Celebrating Women’s History Month
For Women’s History Month, Navegate is taking the opportunity to honor and celebrate women leaders who have made strides in the supply chain and logistics industry. Traditionally a male-dominated field, we are inspired to be acknowledging a handful of revolutionary women leaders who have paved the way for a more inclusive industry.
Though there has been a rise of women professionals in the logistics and supply chain industry, it has not been enough. We look forward to witnessing women enter the field and continue to move the industry forward, faster.
Table of Contents
Dr. Lisa Williams
As we transition from Black History Month to Women’s History Month, the first woman supply chain leader we’re highlighting is Dr. Lisa Williams, a professor-turned-entrepreneur. She is the Founder and CEO of World of Entertainment, Publishing, and Inspiration (EPI), LLC, a doll company that works to spread joy by providing children with dolls that inspire dreams, promote intelligence and build self-esteem. Dr. Williams was the first Black woman to graduate from The Ohio State University’s marketing and logistics department, also becoming the first Black woman to earn a Ph.D. from The Ohio State University, which happened to be in marketing and supply chain management. Dr. Williams is also the first Black woman to earn tenure at Penn State University and receive two multi-million dollar endowed chairs.
Throughout her career, Dr. Williams was almost always one of the few Black women in the high-tech marketing and supply chain management fields. She served as President of her company called Williams Research in the early 2000s where she and her employees conducted original research and offered technology services that helped clients streamline their supply chain management.
Following her years of being a professor and researcher, she became an entrepreneur, starting the World of EPI, LLC. in 2003. This organization makes multicultural dolls for young girls of color; Dr. Williams started the doll company when she was watching a doll study on CNN and a young Black girl had said that a doll with Black skin wasn’t pretty because its skin was nasty, just like hers. This segment became a turning point for Dr. Williams, as she realized that she needed to make dolls for multi-cultural girls. Building self-esteem for young girls of color and making dolls, accessories, and items that honor them is at the forefront of her business.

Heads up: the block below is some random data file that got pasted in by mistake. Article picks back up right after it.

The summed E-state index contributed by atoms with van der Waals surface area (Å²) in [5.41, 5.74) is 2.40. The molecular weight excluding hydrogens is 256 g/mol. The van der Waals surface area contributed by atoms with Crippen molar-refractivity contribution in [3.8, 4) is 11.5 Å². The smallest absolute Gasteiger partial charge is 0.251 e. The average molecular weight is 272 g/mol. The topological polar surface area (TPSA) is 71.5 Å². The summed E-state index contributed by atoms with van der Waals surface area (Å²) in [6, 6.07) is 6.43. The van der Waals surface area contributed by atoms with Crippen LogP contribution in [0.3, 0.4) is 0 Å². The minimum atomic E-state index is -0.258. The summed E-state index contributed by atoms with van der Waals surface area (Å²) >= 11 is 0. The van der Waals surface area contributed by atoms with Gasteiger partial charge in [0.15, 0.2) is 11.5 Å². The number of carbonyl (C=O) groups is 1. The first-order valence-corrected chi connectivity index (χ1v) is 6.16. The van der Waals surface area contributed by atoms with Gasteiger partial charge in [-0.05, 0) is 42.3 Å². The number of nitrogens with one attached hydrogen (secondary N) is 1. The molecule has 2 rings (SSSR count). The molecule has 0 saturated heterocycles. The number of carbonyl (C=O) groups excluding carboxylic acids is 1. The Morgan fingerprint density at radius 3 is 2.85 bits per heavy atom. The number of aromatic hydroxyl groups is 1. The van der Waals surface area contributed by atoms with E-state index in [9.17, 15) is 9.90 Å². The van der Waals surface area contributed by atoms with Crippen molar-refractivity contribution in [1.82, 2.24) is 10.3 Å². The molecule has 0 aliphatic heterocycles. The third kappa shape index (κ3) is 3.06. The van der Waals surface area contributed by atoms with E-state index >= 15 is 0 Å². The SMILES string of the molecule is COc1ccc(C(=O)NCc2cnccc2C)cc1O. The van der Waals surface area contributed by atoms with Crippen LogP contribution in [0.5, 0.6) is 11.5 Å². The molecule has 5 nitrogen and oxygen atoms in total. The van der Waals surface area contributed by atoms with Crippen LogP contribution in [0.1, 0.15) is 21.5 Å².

Dr. Williams has written multiple books and spoken across the country on technology adoption factors. She continues to be the CEO of World of EPI, LLC. today, continuously inspiring many young girls of color.
Lillie Drennan was the first licensed female truck driver and first female trucking firm owner. Born in Galveston, Texas in 1897, Drennan lost most of her hearing as a teenager due to scarlet fever, forcing her to wear hearing aids for most of her life. In March of 1928, Drennan started her trucking company with her second husband Willard Ernest Drennan. Called the Drennan Truck Line, the company grew in the late 1920s, but in 1929 when the couple divorced, Lillie Drenann became the sole owner of the company – becoming the first female trucking firm owner.
Drennan then received her commercial trucking license that same year after the Railroad Commission reluctantly granted her a license, citing her hearing impairment. However, Drennan effectively argued her case, citing that sexism was the reason she wasn’t able to receive a license. She then went on to manage her trucking company for 24 years, experiencing opposition from men who believed that a woman couldn’t effectively operate a trucking firm.
Drennan and her drivers — many of whom were black men — were responsible for transporting hauled oilfield equipment, explosives, soft drinks, and general freight throughout East Texas, often driving through rough conditions with very little sleep or rest. However, she became known as a driver with a perfect record and no accidents, earning a shining reputation. She received national fame for her personality and groundbreaking career; Drennan insisted on training her drivers herself and was praised by the United States Army for her effective campaign to recruit women truck drivers for the quartermaster corps.